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How Much Influence Do Various Members Have within Research Ethics Committees?

Published online by Cambridge University Press:  29 July 2009

Paul M. McNeill
Affiliation:
An associate professor in the School of Community Medicine, University of New South Wales, Australia, where he teaches law and ethics to medical students, has been studying research ethics committees and hospital ethics committees, and recently wrote The Ethics and Politics of Human Experimentation
Catherine A. Berglund
Affiliation:
An associate fellow in the Science and Technology Studies Department, University of Wollongong, Australia
Ian W. Webster
Affiliation:
Professor of Public Health and chairman of the Faculty of Medicine at the University of New South Wales, Australia,

Extract

Throughout the world, research ethics committees are relied on to prevent unethical research and protect research subjects. Given that reliance, the composition of committees and the manner in which decisions are arrived at by committee members is of critical importance. There have been Instances in which an inadequate review process has resulted in serious harm to research subjects. Deficient committee review was identified as one of the factors In a study in New Zealand which resulted in the suffering and death of many women diagnosed with carcinoma in situ.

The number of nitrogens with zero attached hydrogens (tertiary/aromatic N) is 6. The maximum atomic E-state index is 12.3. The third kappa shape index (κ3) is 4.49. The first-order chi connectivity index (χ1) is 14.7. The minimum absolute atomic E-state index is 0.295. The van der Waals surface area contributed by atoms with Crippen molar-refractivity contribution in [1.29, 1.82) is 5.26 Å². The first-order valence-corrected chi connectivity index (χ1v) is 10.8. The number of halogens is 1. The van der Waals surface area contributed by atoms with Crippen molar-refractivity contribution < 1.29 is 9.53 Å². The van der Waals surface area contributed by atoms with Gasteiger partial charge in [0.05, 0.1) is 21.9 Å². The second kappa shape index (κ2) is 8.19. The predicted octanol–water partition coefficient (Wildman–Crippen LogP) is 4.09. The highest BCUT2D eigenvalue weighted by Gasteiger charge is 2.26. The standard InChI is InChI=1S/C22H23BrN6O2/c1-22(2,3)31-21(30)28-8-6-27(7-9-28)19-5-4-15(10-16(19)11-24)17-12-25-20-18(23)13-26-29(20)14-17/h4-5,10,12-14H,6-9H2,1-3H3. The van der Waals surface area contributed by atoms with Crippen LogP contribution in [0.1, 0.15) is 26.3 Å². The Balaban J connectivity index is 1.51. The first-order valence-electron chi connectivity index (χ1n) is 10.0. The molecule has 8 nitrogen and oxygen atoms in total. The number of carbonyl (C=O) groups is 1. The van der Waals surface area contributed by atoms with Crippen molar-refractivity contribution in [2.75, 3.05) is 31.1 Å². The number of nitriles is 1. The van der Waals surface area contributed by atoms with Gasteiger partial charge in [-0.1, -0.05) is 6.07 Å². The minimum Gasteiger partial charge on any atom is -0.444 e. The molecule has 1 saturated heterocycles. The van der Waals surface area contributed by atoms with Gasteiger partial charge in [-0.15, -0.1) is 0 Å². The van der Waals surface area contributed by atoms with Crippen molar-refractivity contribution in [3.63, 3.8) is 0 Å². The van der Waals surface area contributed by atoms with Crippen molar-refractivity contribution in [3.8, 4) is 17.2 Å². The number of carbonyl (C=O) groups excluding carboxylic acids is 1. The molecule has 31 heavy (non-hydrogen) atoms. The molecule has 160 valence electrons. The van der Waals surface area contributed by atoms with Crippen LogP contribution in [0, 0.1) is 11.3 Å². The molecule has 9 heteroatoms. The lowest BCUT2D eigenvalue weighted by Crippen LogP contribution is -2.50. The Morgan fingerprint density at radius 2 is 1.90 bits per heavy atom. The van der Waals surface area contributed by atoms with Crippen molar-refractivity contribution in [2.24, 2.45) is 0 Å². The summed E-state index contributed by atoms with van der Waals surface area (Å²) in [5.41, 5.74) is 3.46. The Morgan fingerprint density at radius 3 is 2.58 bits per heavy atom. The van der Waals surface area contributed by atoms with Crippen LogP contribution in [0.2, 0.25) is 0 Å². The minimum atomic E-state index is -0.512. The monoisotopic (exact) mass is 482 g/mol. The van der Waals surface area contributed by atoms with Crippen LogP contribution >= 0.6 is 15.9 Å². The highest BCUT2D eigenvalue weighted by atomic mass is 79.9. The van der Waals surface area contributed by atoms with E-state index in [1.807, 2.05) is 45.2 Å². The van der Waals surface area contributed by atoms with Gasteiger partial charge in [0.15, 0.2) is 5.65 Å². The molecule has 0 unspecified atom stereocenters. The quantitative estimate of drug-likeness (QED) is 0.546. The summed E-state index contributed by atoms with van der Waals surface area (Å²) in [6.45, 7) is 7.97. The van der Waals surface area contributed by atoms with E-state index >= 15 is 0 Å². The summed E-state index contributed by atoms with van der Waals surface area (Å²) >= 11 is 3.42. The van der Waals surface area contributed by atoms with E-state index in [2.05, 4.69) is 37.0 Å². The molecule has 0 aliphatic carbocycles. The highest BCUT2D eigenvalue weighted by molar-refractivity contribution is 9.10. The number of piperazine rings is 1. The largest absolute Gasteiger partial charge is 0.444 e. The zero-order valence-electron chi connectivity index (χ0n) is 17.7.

Type
Special Section: Research Ethics: Ethics at the Borders of Medical Research
Copyright
Copyright © Cambridge University Press 1994

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References

Notes

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44. See note 10. McNeill, et al. 1990; 152:291.Google Scholar

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